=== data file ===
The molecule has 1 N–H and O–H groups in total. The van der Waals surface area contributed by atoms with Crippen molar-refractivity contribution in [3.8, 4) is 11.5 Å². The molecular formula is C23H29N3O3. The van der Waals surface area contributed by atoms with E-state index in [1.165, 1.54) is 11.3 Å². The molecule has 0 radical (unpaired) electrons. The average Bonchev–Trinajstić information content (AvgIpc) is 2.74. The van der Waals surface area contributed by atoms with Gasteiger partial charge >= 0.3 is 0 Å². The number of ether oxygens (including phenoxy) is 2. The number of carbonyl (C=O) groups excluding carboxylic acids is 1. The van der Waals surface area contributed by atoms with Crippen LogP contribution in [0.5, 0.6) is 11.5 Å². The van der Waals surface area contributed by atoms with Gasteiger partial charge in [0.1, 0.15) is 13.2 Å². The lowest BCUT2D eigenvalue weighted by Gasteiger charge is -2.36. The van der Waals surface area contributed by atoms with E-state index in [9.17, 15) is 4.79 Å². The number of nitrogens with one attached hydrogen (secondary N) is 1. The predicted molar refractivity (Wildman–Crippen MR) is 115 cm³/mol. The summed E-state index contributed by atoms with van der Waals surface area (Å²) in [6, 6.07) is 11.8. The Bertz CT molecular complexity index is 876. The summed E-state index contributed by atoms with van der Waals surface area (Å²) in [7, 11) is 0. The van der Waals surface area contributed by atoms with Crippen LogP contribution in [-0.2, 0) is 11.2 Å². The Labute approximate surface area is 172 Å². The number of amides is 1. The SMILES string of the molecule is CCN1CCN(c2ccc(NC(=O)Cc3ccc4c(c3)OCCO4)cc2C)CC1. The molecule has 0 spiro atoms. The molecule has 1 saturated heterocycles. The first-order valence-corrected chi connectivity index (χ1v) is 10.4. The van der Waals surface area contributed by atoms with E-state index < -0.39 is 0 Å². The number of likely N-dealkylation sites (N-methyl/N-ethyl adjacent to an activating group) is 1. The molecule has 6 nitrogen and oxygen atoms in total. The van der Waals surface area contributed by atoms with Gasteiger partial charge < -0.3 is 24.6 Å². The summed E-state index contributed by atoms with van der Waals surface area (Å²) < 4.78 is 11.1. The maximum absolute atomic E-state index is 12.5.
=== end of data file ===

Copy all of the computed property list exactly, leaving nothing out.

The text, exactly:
The molecule has 1 N–H and O–H groups in total. The van der Waals surface area contributed by atoms with Crippen molar-refractivity contribution in [3.8, 4) is 11.5 Å². The molecular formula is C23H29N3O3. The van der Waals surface area contributed by atoms with E-state index in [1.165, 1.54) is 11.3 Å². The molecule has 0 radical (unpaired) electrons. The average Bonchev–Trinajstić information content (AvgIpc) is 2.74. The van der Waals surface area contributed by atoms with Gasteiger partial charge >= 0.3 is 0 Å². The number of ether oxygens (including phenoxy) is 2. The number of carbonyl (C=O) groups excluding carboxylic acids is 1. The van der Waals surface area contributed by atoms with Crippen LogP contribution in [0.5, 0.6) is 11.5 Å². The van der Waals surface area contributed by atoms with Gasteiger partial charge in [0.1, 0.15) is 13.2 Å². The lowest BCUT2D eigenvalue weighted by Gasteiger charge is -2.36. The van der Waals surface area contributed by atoms with E-state index in [9.17, 15) is 4.79 Å². The number of nitrogens with one attached hydrogen (secondary N) is 1. The predicted molar refractivity (Wildman–Crippen MR) is 115 cm³/mol. The summed E-state index contributed by atoms with van der Waals surface area (Å²) in [6, 6.07) is 11.8. The Bertz CT molecular complexity index is 876. The summed E-state index contributed by atoms with van der Waals surface area (Å²) in [7, 11) is 0. The van der Waals surface area contributed by atoms with Crippen LogP contribution in [-0.2, 0) is 11.2 Å². The Labute approximate surface area is 172 Å². The number of amides is 1. The SMILES string of the molecule is CCN1CCN(c2ccc(NC(=O)Cc3ccc4c(c3)OCCO4)cc2C)CC1. The molecule has 0 spiro atoms. The molecule has 1 saturated heterocycles. The first-order valence-corrected chi connectivity index (χ1v) is 10.4. The van der Waals surface area contributed by atoms with E-state index < -0.39 is 0 Å². The number of likely N-dealkylation sites (N-methyl/N-ethyl adjacent to an activating group) is 1. The molecule has 6 nitrogen and oxygen atoms in total. The van der Waals surface area contributed by atoms with Gasteiger partial charge < -0.3 is 24.6 Å². The summed E-state index contributed by atoms with van der Waals surface area (Å²) < 4.78 is 11.1. The maximum absolute atomic E-state index is 12.5.